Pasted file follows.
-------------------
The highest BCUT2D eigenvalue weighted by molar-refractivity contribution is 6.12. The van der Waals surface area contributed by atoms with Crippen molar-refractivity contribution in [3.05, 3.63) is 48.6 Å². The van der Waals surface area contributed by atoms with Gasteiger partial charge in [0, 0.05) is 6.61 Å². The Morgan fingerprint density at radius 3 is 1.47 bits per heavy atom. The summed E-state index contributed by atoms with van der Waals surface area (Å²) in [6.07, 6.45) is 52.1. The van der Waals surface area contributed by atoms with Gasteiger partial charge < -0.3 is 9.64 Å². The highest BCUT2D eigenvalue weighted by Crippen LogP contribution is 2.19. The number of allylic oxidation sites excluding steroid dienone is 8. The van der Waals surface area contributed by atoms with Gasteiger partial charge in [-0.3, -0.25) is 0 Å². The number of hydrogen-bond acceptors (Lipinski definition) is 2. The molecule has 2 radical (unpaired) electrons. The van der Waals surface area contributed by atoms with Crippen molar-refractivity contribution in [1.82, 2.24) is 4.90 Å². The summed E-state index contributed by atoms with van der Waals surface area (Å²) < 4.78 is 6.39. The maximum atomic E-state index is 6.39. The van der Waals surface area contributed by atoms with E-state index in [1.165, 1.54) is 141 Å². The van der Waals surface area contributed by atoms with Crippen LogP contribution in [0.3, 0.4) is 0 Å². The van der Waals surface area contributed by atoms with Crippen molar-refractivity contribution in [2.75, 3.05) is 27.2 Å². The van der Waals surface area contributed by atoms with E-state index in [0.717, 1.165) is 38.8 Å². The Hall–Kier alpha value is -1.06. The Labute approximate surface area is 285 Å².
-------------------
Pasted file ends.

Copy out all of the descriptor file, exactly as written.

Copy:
The highest BCUT2D eigenvalue weighted by molar-refractivity contribution is 6.12. The van der Waals surface area contributed by atoms with Crippen molar-refractivity contribution in [3.05, 3.63) is 48.6 Å². The van der Waals surface area contributed by atoms with Gasteiger partial charge in [0, 0.05) is 6.61 Å². The Morgan fingerprint density at radius 3 is 1.47 bits per heavy atom. The summed E-state index contributed by atoms with van der Waals surface area (Å²) in [6.07, 6.45) is 52.1. The van der Waals surface area contributed by atoms with Gasteiger partial charge < -0.3 is 9.64 Å². The highest BCUT2D eigenvalue weighted by Crippen LogP contribution is 2.19. The number of allylic oxidation sites excluding steroid dienone is 8. The van der Waals surface area contributed by atoms with Gasteiger partial charge in [-0.3, -0.25) is 0 Å². The number of hydrogen-bond acceptors (Lipinski definition) is 2. The molecule has 2 radical (unpaired) electrons. The van der Waals surface area contributed by atoms with Crippen molar-refractivity contribution in [1.82, 2.24) is 4.90 Å². The summed E-state index contributed by atoms with van der Waals surface area (Å²) < 4.78 is 6.39. The maximum atomic E-state index is 6.39. The van der Waals surface area contributed by atoms with E-state index in [1.165, 1.54) is 141 Å². The van der Waals surface area contributed by atoms with Crippen LogP contribution in [0.3, 0.4) is 0 Å². The van der Waals surface area contributed by atoms with Crippen molar-refractivity contribution in [2.75, 3.05) is 27.2 Å². The van der Waals surface area contributed by atoms with E-state index in [0.717, 1.165) is 38.8 Å². The Hall–Kier alpha value is -1.06. The Labute approximate surface area is 285 Å².